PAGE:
Do you have trouble with feeling repeatedly discouraged or depressed? It can feel like being in the bottom of a pit that you can’t climb out of. Then, somehow, you do get out… but only to find yourself there again; and again. It’s a pattern that gets old fast. Fortunately, there is a solution – and it’s in you.
One common way to help yourself is to think of times when you were in a good place. When failure discourages you, think of when you’ve succeeded. When depression makes you despair, think of when you were happy. By itself, this can be difficult to do. But you can do it. Recall that these “up” times have followed the “down” ones. Remember that you have gotten out of holes before – even if it doesn’t feel possible from the deep, hard dirt floor.
With some planning, you can help yourself even more. At a time when you are feeling good, make note of how you are not currently hindered by depression or failure. There is strength in your current perspective that your discouraged self (at other times) could really benefit from. So, offer this wisdom through a letter. Let that discouraged self know that you understand his struggle and how he feels. Tell him that despite feeling stuck, the future does hold hope. You know this because you feel good; you feel happy. Take time to really pour out your thoughts and feelings; to share an encouraging message to this future struggling self.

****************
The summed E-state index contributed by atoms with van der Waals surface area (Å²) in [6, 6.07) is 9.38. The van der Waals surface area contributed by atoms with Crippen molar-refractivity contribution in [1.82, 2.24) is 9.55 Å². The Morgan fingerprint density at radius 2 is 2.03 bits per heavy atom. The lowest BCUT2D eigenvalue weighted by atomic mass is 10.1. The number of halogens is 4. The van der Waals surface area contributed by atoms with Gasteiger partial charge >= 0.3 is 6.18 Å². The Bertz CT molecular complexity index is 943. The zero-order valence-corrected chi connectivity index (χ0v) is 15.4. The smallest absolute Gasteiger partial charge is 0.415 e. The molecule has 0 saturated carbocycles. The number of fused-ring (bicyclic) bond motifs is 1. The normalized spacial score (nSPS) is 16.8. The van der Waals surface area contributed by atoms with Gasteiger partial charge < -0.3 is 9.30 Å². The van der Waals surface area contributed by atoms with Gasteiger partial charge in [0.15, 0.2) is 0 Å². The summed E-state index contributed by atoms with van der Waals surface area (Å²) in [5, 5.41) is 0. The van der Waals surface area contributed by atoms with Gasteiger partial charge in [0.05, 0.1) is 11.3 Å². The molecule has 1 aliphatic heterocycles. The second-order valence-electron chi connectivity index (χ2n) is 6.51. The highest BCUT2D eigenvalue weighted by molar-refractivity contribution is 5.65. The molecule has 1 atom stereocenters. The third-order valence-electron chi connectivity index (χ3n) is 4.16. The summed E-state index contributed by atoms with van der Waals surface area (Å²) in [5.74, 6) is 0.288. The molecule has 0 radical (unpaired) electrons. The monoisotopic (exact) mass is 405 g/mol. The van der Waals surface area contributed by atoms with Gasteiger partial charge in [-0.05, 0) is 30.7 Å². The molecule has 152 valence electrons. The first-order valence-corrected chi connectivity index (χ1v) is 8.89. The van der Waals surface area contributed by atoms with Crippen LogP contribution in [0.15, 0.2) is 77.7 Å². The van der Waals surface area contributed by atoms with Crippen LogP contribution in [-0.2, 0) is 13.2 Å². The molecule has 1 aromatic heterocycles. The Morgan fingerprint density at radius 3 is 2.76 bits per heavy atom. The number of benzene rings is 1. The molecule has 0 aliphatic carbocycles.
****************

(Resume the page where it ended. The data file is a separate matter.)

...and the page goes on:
Then put the letter someplace special. Keep it there until one day (which will inevitably come) when you feel stuck and need help. Then go to the letter and let your past, stronger self offer a hand down to you. You’ll be amazed by how it can reach through time and pull you out.
I’ve seen many patients use this letter to great effect. It doesn’t prevent the down times, but it does make them more tolerable; and helps people keep from digging themselves a deeper hole. So, give it a try. Pick a time when you are feeling a strong sense of well-being; and write that letter. Then put it away until that day when you need some compassion and a helping hand.
Dr. Leslie Becker-Phelps is a clinical psychologist in private practice and is on the medical staff at Somerset Medical Center in Somerville, NJ. She also writes a blog for WebMD (The Art of Relationships) and is the relationship expert on WebMD’s Relationships and Coping Community.
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Making Change blog posts are for general educational purposes only. They may or may not be relevant for your particular situation; and they should not be relied upon as a substitute for professional assistance.